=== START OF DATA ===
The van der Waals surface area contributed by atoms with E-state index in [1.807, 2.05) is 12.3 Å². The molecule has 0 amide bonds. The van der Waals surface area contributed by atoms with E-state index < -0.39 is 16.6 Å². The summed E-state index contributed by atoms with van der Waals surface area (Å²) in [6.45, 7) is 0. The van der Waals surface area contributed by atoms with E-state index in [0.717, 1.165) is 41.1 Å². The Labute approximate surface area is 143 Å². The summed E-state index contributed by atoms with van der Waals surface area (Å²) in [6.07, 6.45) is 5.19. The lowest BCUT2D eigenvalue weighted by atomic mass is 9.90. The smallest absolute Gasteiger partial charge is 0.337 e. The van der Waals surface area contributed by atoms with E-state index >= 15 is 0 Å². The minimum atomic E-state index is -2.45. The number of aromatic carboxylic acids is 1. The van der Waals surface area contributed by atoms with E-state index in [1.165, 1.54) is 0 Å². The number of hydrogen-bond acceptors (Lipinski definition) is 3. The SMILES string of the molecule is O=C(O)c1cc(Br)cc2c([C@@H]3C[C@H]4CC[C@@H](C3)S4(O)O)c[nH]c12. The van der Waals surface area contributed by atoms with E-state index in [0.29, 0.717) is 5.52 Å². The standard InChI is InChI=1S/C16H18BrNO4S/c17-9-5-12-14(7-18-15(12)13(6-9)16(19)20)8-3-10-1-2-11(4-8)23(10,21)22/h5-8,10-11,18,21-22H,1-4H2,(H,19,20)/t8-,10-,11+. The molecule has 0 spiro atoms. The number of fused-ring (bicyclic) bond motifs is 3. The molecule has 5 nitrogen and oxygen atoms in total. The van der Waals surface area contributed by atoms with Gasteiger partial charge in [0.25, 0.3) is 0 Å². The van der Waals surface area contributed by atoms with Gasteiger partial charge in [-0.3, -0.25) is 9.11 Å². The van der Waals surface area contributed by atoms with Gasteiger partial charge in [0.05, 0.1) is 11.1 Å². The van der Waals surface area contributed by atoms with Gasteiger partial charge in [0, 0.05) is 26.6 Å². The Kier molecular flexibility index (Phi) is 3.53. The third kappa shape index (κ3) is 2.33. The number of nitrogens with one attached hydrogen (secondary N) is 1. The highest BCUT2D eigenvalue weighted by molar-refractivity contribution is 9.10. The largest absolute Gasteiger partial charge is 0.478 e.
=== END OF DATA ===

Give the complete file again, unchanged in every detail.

The van der Waals surface area contributed by atoms with E-state index in [1.807, 2.05) is 12.3 Å². The molecule has 0 amide bonds. The van der Waals surface area contributed by atoms with E-state index < -0.39 is 16.6 Å². The summed E-state index contributed by atoms with van der Waals surface area (Å²) in [6.45, 7) is 0. The van der Waals surface area contributed by atoms with E-state index in [0.717, 1.165) is 41.1 Å². The Labute approximate surface area is 143 Å². The summed E-state index contributed by atoms with van der Waals surface area (Å²) in [6.07, 6.45) is 5.19. The lowest BCUT2D eigenvalue weighted by atomic mass is 9.90. The smallest absolute Gasteiger partial charge is 0.337 e. The van der Waals surface area contributed by atoms with E-state index >= 15 is 0 Å². The minimum atomic E-state index is -2.45. The number of aromatic carboxylic acids is 1. The van der Waals surface area contributed by atoms with E-state index in [1.165, 1.54) is 0 Å². The number of hydrogen-bond acceptors (Lipinski definition) is 3. The SMILES string of the molecule is O=C(O)c1cc(Br)cc2c([C@@H]3C[C@H]4CC[C@@H](C3)S4(O)O)c[nH]c12. The van der Waals surface area contributed by atoms with E-state index in [0.29, 0.717) is 5.52 Å². The standard InChI is InChI=1S/C16H18BrNO4S/c17-9-5-12-14(7-18-15(12)13(6-9)16(19)20)8-3-10-1-2-11(4-8)23(10,21)22/h5-8,10-11,18,21-22H,1-4H2,(H,19,20)/t8-,10-,11+. The molecule has 0 spiro atoms. The number of fused-ring (bicyclic) bond motifs is 3. The molecule has 5 nitrogen and oxygen atoms in total. The van der Waals surface area contributed by atoms with Gasteiger partial charge in [0.25, 0.3) is 0 Å². The van der Waals surface area contributed by atoms with Gasteiger partial charge in [-0.3, -0.25) is 9.11 Å². The van der Waals surface area contributed by atoms with Gasteiger partial charge in [0.05, 0.1) is 11.1 Å². The van der Waals surface area contributed by atoms with Gasteiger partial charge in [0, 0.05) is 26.6 Å². The Kier molecular flexibility index (Phi) is 3.53. The third kappa shape index (κ3) is 2.33. The number of nitrogens with one attached hydrogen (secondary N) is 1. The highest BCUT2D eigenvalue weighted by molar-refractivity contribution is 9.10. The largest absolute Gasteiger partial charge is 0.478 e.